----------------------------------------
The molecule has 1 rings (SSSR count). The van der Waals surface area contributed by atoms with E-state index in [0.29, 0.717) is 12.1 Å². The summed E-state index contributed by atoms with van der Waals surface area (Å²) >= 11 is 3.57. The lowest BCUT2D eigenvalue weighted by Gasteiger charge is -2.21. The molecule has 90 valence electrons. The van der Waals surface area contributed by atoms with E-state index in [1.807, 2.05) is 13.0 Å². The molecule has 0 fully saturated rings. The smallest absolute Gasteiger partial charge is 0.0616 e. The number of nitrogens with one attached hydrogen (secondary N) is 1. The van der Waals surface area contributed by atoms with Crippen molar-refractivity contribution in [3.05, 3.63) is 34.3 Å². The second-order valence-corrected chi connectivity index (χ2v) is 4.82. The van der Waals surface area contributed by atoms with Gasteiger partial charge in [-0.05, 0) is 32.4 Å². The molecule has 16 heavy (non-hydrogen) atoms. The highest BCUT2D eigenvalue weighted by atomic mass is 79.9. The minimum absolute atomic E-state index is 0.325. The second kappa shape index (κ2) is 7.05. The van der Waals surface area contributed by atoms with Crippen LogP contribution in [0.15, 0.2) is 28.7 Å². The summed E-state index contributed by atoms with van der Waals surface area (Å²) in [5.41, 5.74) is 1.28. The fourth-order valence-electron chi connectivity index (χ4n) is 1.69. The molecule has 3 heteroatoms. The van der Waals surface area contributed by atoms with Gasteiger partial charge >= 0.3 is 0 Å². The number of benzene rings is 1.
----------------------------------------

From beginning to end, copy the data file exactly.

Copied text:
The molecule has 1 rings (SSSR count). The van der Waals surface area contributed by atoms with E-state index in [0.29, 0.717) is 12.1 Å². The summed E-state index contributed by atoms with van der Waals surface area (Å²) >= 11 is 3.57. The lowest BCUT2D eigenvalue weighted by Gasteiger charge is -2.21. The molecule has 90 valence electrons. The van der Waals surface area contributed by atoms with E-state index in [1.807, 2.05) is 13.0 Å². The molecule has 0 fully saturated rings. The smallest absolute Gasteiger partial charge is 0.0616 e. The number of nitrogens with one attached hydrogen (secondary N) is 1. The van der Waals surface area contributed by atoms with Crippen molar-refractivity contribution in [3.05, 3.63) is 34.3 Å². The second-order valence-corrected chi connectivity index (χ2v) is 4.82. The van der Waals surface area contributed by atoms with Gasteiger partial charge in [-0.05, 0) is 32.4 Å². The molecule has 16 heavy (non-hydrogen) atoms. The highest BCUT2D eigenvalue weighted by atomic mass is 79.9. The minimum absolute atomic E-state index is 0.325. The second kappa shape index (κ2) is 7.05. The van der Waals surface area contributed by atoms with Crippen LogP contribution in [0.15, 0.2) is 28.7 Å². The summed E-state index contributed by atoms with van der Waals surface area (Å²) in [5.41, 5.74) is 1.28. The fourth-order valence-electron chi connectivity index (χ4n) is 1.69. The molecule has 3 heteroatoms. The van der Waals surface area contributed by atoms with Gasteiger partial charge >= 0.3 is 0 Å². The number of benzene rings is 1.